I have a friend who works at an elite private school here in SF. We talk a lot about race and children and talking to kids about race. As a White person, she is doing her best to make sure the children she educates are aware of the impact of race in their lives, especially as most of the children she teaches are White children.
She told us about a recent episode that happened at school. As part of an after school activity with a group of 3rd graders, kids were asked to describe their skin color. She told me the list of colors went something like this:
Peach, Peach, Tan, Chicken(!), Peach, Tan
Raising inclusive kids
How do we nurture empathy and understanding across racial and other differences in the children we care for and in each other? In the aftermath of a high profile tragedy that might have been prevented, educator Ferial Pearson approached her students with the fledgling idea of becoming Secret Kindness Agents. Together they created a kindness protocol and practice that grew and spread to other schools, households and communities across the country. Ferial joins us to share how they did it and how others can create this positive feedback loop in families and communities large and small.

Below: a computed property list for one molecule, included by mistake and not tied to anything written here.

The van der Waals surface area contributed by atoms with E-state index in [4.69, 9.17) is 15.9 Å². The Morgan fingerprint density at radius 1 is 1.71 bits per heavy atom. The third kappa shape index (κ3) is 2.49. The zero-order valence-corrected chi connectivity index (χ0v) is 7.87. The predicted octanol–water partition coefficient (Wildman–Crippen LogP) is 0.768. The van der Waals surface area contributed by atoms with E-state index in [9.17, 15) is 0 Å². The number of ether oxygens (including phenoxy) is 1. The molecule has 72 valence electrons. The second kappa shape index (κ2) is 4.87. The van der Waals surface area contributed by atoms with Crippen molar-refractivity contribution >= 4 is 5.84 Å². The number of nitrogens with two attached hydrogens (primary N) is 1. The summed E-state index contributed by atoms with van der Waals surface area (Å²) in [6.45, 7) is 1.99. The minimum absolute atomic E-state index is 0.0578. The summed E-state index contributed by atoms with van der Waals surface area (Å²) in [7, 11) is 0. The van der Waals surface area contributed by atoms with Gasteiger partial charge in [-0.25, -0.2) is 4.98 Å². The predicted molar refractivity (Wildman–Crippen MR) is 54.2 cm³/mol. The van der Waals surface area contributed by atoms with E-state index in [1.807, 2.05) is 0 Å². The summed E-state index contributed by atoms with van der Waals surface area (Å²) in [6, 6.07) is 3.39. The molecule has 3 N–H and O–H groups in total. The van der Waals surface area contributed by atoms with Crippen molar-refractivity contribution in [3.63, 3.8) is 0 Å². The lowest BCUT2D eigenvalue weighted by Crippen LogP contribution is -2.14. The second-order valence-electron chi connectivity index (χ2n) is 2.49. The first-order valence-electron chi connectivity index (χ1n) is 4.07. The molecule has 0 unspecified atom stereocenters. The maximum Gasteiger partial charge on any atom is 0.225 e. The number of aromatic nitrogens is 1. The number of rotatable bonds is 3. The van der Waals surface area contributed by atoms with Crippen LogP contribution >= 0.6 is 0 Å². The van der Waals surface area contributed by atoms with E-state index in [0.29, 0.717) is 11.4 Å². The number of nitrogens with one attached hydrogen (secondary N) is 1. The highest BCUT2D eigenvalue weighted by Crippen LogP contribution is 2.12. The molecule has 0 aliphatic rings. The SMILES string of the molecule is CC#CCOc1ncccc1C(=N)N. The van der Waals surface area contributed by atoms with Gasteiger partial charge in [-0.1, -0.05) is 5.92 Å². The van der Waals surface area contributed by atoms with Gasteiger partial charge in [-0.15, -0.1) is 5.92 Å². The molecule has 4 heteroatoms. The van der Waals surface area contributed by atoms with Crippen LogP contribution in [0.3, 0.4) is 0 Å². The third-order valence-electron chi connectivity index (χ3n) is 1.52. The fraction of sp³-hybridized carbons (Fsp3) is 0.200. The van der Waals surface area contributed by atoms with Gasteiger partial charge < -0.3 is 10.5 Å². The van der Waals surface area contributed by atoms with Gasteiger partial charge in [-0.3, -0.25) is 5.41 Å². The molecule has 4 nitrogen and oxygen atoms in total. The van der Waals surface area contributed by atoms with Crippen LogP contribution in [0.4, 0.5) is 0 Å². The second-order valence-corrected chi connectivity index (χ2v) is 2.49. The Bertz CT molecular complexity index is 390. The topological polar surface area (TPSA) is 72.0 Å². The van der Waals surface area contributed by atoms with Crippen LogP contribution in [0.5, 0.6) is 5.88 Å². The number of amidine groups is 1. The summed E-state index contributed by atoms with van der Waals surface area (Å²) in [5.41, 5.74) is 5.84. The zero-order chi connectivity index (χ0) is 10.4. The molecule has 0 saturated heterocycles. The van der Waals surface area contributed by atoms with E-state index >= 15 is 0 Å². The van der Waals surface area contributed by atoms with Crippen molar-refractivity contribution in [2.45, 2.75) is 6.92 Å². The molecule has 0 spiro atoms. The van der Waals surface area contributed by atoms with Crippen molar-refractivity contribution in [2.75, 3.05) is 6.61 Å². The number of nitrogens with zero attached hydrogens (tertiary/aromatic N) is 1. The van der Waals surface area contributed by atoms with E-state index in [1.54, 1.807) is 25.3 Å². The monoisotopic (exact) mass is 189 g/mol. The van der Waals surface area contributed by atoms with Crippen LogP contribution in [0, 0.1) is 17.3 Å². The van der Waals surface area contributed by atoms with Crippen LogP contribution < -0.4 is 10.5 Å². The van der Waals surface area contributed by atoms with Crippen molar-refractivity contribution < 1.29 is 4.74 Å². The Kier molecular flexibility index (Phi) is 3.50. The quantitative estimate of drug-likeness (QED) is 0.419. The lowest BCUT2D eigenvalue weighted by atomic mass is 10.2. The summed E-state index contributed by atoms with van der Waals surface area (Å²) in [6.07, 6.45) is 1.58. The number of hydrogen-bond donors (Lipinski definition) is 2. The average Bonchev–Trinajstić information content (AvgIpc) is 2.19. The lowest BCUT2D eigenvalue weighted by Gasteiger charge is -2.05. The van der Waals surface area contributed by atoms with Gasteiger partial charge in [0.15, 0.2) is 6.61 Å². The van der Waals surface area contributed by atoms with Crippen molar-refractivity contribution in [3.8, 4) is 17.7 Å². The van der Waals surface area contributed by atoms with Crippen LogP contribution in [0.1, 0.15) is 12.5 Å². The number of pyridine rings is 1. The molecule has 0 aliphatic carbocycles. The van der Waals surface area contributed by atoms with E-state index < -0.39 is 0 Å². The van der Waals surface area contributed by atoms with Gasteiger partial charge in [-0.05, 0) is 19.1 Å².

Gardening with my 9-year-old daughter has become a tradition, one that she and I both look forward to at the dawn of new springs. Urban gardening is a tradition I borrowed from my African American, Mississippi-born grandma. There is an excitement I get at the chance to dig in the soil with my daughter and nurture a plant that will give us both nourishment, the fruits of our labor. My daughter, a self-proclaimed “meat-a-tarian,” will set aside her picky eating habits to try the vegetables she has planted; she enjoys and takes pride partaking in something she watered and set in the dirt months prior. I, too, have found empowerment in the sowing and reaping seasons.